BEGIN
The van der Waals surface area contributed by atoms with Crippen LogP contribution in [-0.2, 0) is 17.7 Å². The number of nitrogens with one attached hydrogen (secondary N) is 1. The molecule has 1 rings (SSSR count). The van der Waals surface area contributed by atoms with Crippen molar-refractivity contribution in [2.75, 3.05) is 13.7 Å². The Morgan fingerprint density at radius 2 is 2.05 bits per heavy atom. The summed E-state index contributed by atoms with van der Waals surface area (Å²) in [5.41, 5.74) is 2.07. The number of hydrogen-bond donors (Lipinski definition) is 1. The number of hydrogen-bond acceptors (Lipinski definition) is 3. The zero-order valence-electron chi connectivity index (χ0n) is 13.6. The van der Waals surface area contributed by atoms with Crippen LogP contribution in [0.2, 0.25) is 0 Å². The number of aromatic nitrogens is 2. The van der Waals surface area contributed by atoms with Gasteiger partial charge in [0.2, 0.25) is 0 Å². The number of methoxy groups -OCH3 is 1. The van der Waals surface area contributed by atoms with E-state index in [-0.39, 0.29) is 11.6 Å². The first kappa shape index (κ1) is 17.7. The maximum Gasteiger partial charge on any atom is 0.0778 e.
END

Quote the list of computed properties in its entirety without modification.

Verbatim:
The van der Waals surface area contributed by atoms with Crippen LogP contribution in [-0.2, 0) is 17.7 Å². The number of nitrogens with one attached hydrogen (secondary N) is 1. The molecule has 1 rings (SSSR count). The van der Waals surface area contributed by atoms with Crippen molar-refractivity contribution in [2.75, 3.05) is 13.7 Å². The Morgan fingerprint density at radius 2 is 2.05 bits per heavy atom. The summed E-state index contributed by atoms with van der Waals surface area (Å²) in [5.41, 5.74) is 2.07. The number of hydrogen-bond donors (Lipinski definition) is 1. The number of hydrogen-bond acceptors (Lipinski definition) is 3. The zero-order valence-electron chi connectivity index (χ0n) is 13.6. The van der Waals surface area contributed by atoms with Crippen LogP contribution in [0.2, 0.25) is 0 Å². The number of aromatic nitrogens is 2. The van der Waals surface area contributed by atoms with Gasteiger partial charge in [0.2, 0.25) is 0 Å². The number of methoxy groups -OCH3 is 1. The van der Waals surface area contributed by atoms with E-state index in [-0.39, 0.29) is 11.6 Å². The first kappa shape index (κ1) is 17.7. The maximum Gasteiger partial charge on any atom is 0.0778 e.